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I’ll Walk You Down The Aisle On A Sunny Hawaiian Isle

I’ll Walk You Down The Aisle On A Sunny Hawaiian Isle

The beauty of being a commission salesman is no one tells you how or when to do your job as long as you’re hitting your numbers.

It also means you’re always available for those memorable events in your children’s lives while they are growing up. So I never missed a ball game, recital, birthday party, doctor or dental appointment, first haircut, first prom gown, or graduations. I could always maneuver my schedule to accommodate the time of the event even if it was on a weekday during the school year – when a lot of those events took place. I would have hated to miss anything, especially something as important as a wedding.

That’s how Montana Senator Steve Daines felt when faced with walking his daughter down the aisle on her wedding day or casting an important vote to confirm Judge Kavanaugh. There were several heroes and villains throughout the contentious hearings. Your choice of hero or villain depends on whether you tick or tock on the political pendulum. Senator Daines is my choice for hero.

I understand that there were all kinds of contingency plans in place in case his vote was really needed, including flying to D.C. on Sunday to cast his vote – a dangerous flight because Diane Feinstein might have had a SAM missile in place to shoot down his plane.

What Senator Daines did was participate in one of the most pleasurable events that are still designated to fathers – walking a daughter down the aisle – that is, until #MeToo declares it a sexist privilege of elite old white men. It was my great fortune to stroll down the aisle with a daughter on my arm two times, though under incredibly different circumstances.

My first daughter’s wedding was right out of “Brides” magazine. Everything fell into place like we had the best wedding planner in the world, except for the fact we didn’t even know wedding planners existed.

The ceremony took place in a majestic church. The minister was the brother of the Maid of Honor; younger daughter was a cute flower girl; younger brother was an usher; the mother of the bride was dressed elegantly but not so stylishly as to detract from the bride; the father of the bride was tuxedoed like an Emperor penguin; and the reception was held at an elite old white men’s club where the father of the bride was a member.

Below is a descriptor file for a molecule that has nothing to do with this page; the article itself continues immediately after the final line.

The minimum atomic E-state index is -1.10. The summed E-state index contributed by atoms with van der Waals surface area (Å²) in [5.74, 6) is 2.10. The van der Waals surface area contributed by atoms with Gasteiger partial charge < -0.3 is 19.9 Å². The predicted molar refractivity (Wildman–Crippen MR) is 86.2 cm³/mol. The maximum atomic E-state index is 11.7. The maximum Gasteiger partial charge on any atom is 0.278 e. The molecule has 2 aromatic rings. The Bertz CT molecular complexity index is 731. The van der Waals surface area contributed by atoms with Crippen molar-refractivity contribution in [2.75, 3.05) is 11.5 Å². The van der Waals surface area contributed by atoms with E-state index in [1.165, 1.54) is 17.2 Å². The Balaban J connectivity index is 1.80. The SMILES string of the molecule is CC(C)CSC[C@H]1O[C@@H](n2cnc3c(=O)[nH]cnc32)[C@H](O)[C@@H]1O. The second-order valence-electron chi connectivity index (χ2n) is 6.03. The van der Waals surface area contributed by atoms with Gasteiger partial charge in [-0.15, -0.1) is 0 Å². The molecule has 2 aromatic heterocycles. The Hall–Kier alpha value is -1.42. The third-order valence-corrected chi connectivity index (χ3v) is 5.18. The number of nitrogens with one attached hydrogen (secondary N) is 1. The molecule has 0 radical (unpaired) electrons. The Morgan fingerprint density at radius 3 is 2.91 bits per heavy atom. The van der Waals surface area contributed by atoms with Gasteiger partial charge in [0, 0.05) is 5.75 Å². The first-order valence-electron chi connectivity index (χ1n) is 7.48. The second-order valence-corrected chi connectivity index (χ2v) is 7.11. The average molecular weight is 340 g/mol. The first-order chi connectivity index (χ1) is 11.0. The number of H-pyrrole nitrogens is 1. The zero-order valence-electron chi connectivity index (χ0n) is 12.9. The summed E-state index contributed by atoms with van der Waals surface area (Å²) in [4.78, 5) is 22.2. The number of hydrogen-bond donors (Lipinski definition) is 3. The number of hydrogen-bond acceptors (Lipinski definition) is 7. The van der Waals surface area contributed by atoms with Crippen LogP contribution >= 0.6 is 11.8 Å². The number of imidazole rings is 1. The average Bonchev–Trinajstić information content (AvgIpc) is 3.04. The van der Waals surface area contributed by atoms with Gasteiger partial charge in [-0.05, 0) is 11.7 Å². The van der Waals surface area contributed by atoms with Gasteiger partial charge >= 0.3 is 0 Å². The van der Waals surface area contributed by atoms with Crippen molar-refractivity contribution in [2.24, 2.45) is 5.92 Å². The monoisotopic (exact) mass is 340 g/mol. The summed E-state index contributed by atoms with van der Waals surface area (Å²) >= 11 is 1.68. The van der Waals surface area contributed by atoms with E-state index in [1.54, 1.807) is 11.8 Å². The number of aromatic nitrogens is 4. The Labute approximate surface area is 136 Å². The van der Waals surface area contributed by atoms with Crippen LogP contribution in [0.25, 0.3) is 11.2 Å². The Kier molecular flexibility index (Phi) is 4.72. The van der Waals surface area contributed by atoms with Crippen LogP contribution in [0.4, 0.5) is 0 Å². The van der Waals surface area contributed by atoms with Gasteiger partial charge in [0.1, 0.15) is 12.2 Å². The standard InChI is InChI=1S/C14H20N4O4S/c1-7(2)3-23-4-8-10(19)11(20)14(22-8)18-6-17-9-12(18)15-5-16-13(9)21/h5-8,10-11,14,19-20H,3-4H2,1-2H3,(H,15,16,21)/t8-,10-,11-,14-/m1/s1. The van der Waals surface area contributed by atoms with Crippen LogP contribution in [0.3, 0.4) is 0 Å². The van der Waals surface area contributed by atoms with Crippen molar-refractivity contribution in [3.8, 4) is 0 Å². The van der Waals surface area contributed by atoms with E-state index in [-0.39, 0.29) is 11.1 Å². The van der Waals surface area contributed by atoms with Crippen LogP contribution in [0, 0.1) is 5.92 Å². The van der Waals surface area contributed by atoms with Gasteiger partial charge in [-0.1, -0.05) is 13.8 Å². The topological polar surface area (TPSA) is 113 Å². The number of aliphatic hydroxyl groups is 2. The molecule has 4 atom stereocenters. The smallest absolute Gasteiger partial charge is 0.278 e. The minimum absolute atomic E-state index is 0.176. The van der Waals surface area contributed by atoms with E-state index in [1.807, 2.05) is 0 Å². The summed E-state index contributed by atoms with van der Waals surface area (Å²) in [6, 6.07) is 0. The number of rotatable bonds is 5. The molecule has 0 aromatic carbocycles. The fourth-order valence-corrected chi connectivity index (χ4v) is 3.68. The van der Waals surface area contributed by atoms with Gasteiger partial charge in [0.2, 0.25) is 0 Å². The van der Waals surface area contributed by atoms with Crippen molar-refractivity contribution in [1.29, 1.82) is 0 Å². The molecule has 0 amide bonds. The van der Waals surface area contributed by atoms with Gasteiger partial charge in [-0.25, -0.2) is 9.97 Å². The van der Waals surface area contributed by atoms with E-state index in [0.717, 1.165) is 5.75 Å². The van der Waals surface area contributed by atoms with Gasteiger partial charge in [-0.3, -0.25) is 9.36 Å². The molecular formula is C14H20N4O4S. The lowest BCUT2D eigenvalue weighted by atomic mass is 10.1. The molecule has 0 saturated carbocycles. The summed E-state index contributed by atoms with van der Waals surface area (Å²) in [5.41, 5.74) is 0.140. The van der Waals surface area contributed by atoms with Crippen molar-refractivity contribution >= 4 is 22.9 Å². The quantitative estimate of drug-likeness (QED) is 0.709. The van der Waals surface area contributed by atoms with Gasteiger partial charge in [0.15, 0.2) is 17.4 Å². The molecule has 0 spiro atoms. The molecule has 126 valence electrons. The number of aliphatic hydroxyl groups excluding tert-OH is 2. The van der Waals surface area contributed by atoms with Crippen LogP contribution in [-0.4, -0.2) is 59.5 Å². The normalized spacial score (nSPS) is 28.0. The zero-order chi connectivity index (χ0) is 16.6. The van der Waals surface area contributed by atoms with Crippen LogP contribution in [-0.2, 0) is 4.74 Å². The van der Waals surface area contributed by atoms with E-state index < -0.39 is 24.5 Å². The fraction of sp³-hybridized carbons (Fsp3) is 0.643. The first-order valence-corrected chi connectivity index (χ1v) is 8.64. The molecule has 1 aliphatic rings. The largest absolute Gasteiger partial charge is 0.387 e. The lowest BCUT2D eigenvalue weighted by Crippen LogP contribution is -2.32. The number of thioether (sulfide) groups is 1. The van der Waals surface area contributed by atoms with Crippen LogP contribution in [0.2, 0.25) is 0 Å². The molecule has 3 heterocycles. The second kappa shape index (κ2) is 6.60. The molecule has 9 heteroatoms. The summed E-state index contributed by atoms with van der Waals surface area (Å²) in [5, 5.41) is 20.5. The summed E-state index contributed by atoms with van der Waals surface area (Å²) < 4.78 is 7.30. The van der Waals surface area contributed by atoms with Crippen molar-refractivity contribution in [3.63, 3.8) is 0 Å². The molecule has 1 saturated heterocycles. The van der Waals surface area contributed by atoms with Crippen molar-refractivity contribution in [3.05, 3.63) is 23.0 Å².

Fast-forward several years to younger daughter’s wedding. Her dream is to be married in Hawaii. She and her fiancé are trying to get everything together so her terminally ill mother can be there. It’s all set up but fate steps in and mom dies. Wedding cancelled. But wait! Wouldn’t mom want her to go through with it? Powwow between two families. Decision made to go ahead with the wedding. Phone calls back and forth between mainland and Kauai. Yes, we can still get hotel reservations. The minister might not be available but we can get the site, which is on the hotel’s property. Airline reservations are re-made. What will we wear? We’ll worry about that when we get there.

We arrive in Kauai the day before Thanksgiving. Instead of a turkey dinner, the groom’s family throws an impromptu cookout on the beach – hot dogs, burgers, potato salad, chips, pretzels, and cold cans of Big Swell IPA.

The next day a marriage license is purchased at a bait shop in Lihue. The wedding party goes off to Hilo Hattie’s to be bedecked in Hawaiian shirts for the men and flowery dresses for the women. The hotel concierge finds us a Buddhist monk to perform the ceremony on what turns out to be the ruins of a Polynesian temple, a 9-iron away from the ocean.

The aisle we navigate is a sandy patch of ground within the craggy remains of the temple. Daughter takes my arm and, shod in flip-flops, we advance to meet the minister and groom. Sky and ocean are bluer than blue can be. Vows are exchanged. Joyful tears shed, God’s in his heaven (along with mom) and all’s right with the world. The reception is a luau complete with poi, pig, and toasts to the bridal couple with a very potent Hawaiian drink called Okolehao.

I cannot vote in Montana. If I could I would cast my ballot, Chicago style, over and over for Senator Steve Daines, who while most of the country was embroiled in a political battle, escorted his daughter down the aisle on her wedding day and captured a memory that even opposing political parties can agree is worth savoring.

Contact Jerry at jerry@jerrygervase.com

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